In 16 healthy volunteers, the maximum tolerated dose of aclidinium bromide was determined by dry powder inhalation at ascending doses ranging from 600 μg to 6,000 μg, with dose increments separated by a washout period of 7 days.12 The incidence of side effects was identical for aclidinium bromide and placebo, and included mild to moderate cardiac effects, which interestingly were not dose-related. The major side effects of aclidinium bromide were headache, fatigue, and renal pain, while airway obstruction, dry mouth, laryngitis, epistaxis, and acne were reported in two cases each. Like earlier studies, aclidinium bromide was rapidly metabolized and not detectable 3 hours after inhalation. The authors concluded that aclidinium bromide is safe and well tolerated up to a single dose of 6,000 μg.12

In 2012, de la Motte et al11 compared the pharmacokinetics and safety of aclidinium bromide in young and elderly COPD patients. The study included 12 patients aged 40–59 years and 12 patients older than 70 years. All patients inhaled aclidinium bromide 200 μg once daily over 3 days, followed by a second series of inhalations of aclidinium bromide 400 μg over 3 days after a washout period of 7 days. The results of this study showed that aclidinium bromide is rapidly degraded with no difference comparing young with elderly patients, and thereby confirmed the rapid degradation of aclidinium bromide, which had been reported by others.9,13,14,19 The plasma concentration of aclidinium bromide was not detectable at time points later than 3 hours after inhalation and this effect was independent of age. Thus, the dose of aclidinium bromide does not have to be adjusted for age.11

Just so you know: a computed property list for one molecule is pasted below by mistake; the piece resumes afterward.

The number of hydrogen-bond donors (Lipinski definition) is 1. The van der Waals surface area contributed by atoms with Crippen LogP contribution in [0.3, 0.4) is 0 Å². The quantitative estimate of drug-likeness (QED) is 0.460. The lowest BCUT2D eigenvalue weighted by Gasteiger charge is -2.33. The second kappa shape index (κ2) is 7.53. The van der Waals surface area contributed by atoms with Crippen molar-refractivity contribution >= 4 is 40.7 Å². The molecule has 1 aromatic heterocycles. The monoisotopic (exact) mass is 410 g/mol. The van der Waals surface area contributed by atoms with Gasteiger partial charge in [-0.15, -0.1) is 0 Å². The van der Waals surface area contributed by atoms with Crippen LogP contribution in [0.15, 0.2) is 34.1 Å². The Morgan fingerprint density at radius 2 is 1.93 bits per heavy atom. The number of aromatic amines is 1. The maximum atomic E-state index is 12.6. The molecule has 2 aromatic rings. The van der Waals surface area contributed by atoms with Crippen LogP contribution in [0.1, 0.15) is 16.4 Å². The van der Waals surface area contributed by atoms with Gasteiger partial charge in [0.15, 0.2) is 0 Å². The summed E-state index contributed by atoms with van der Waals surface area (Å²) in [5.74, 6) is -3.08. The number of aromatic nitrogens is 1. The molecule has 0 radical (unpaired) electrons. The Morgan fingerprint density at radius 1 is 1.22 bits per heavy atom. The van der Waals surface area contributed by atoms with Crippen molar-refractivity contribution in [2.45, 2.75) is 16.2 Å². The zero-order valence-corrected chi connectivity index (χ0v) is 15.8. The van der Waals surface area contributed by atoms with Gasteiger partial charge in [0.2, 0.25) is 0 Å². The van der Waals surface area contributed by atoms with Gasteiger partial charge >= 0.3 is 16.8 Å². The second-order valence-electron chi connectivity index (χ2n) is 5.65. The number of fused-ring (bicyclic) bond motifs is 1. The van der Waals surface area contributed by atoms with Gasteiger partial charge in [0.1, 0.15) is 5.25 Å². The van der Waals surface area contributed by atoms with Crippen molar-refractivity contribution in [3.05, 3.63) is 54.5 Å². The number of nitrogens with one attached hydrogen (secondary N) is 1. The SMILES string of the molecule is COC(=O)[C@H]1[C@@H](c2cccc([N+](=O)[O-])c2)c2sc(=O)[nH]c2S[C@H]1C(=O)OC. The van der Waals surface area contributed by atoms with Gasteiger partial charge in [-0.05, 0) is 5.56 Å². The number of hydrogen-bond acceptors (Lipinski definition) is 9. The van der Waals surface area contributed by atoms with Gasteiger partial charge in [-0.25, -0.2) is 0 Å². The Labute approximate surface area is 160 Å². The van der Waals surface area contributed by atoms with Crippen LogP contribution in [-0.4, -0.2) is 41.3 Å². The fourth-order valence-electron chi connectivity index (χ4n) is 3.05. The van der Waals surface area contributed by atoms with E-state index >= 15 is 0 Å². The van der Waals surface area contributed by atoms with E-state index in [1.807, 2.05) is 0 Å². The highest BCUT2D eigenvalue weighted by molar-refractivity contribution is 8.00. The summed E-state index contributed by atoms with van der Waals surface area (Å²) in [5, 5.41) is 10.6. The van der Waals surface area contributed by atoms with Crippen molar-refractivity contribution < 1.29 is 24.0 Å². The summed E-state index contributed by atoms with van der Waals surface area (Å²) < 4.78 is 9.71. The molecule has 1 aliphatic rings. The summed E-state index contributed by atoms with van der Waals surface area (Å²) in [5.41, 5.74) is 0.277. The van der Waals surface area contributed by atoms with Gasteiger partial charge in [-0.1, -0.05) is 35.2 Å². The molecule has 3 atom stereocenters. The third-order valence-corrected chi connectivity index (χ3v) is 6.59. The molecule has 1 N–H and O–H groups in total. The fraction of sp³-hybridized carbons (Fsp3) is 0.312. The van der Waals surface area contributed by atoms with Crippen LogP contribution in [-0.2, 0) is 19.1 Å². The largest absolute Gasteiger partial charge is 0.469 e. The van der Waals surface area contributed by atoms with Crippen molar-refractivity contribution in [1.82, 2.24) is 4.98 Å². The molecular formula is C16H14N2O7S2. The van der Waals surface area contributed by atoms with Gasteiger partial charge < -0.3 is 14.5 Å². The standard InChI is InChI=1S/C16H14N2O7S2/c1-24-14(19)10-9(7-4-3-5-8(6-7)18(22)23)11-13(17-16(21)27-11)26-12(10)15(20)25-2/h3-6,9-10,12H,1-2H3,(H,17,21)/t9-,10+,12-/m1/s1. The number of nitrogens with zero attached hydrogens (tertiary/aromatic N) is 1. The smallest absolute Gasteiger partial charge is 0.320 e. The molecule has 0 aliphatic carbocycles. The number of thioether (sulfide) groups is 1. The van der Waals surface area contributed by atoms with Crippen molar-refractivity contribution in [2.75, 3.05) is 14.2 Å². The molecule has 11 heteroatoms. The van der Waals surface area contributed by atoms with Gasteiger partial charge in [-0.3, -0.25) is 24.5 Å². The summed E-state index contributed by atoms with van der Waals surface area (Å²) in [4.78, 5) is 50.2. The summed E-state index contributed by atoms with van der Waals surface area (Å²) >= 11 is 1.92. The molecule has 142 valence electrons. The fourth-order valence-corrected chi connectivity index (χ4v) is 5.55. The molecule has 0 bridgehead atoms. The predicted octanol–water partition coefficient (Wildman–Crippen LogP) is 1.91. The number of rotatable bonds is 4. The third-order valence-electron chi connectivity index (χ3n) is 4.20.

Side effects of aclidinium bromide